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Pro's corner : Dominique Bourassa

– Interview with an expert in medico-social intervention in designated centers –

La chronique du pro - Dominique Bourassa

Dominique Bourassa is a médecin-conseil en santé publique for cases of violence and sexual assault as well as a field GP at a family planning clinic. She also has a practice at the Hôpital régional de Rimouski in the Bas-Saint-Laurent, and provides palliative care to patients at the Maison Marie-Éisabeth in Rimouski.


Dominique obtained her medical degree from Université de Montréal in 1995. Starting in 1996, she began working with victims of sexual assault and  a s a  GP  at the Clinique de planification des naissances de Rimouski

for adolescents and adults. She became a médecin-conseil en santé publique for violence and sexual assault in 1999 and played an active role in setting up designated centres in the Bas-Saint-Laurent. In 2001, she was responsible for providing training in forensic intervention with sexual assault victims in the region. In 2006, she was involved in setting up child protection centres (cliniques pédiatriques en protection de l’enfance or CPPE) in Rimouski and Rivière-du-Loup. Since July 2017, she has been involved with CRAIP (Centre de recherche appliquée en intervention psychosociale) in connection with provincial training in forensic intervention with sexual assault victims in designated centres (offered online).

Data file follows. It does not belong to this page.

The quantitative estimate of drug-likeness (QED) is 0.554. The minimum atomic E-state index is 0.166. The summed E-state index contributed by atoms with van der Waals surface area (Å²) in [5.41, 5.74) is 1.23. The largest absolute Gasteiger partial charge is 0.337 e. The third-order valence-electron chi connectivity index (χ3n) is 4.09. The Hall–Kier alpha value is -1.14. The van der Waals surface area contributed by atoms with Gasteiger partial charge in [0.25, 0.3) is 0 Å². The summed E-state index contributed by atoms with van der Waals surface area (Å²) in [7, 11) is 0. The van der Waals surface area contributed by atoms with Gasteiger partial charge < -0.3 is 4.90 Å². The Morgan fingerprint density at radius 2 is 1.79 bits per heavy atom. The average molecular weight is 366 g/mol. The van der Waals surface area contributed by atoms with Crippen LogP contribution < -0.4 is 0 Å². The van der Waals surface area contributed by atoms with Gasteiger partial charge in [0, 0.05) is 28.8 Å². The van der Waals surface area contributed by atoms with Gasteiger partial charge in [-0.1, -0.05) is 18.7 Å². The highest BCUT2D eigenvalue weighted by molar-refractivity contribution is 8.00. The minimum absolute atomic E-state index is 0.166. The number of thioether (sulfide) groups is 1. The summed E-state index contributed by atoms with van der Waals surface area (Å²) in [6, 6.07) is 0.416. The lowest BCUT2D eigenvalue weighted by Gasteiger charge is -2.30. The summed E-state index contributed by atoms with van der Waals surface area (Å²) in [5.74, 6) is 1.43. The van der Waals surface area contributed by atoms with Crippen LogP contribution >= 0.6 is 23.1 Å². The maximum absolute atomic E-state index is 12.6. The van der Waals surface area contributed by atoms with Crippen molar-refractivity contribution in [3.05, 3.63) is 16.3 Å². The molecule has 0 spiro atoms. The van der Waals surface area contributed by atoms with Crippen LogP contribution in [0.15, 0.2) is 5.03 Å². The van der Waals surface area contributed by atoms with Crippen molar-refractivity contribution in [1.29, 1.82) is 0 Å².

Dominique sits on several committees, including the Comité régional des cliniques pédiatriques en protection de l’enfance (CPPE), the Comité régional des centres désignés à recevoir des victimes d’agression sexuelle, the Table de concertation régionale en matière de violence conjugale et d’agression sexuelle, the Comité des partenaires en prévention de l’exploitation sexuelle des jeunes (BSL), the Comité-aviseur du Service-conseil aux centres désignés pour l’intervention médicosociale auprès des victimes d’agression sexuelle, and the Comité exécutif du Service de médecine générale du CISSS-BSL.


Why did you want to become a doctor?


When I was in Cegep, my favourite courses were biology and psychology, so I thought that studies in the health field would combine the two in an interesting way. And I was right! When I ended up in medical school, the entire curriculum was based on the biopsychosocial approach. Even during my residency, I was following pregnancies, children, families or patients with psychological problems. I found it extremely interesting to listen to this clientele and to try to find ways to help them.



Could you tell us about one of the professional challenges you had to face while working with designated centres?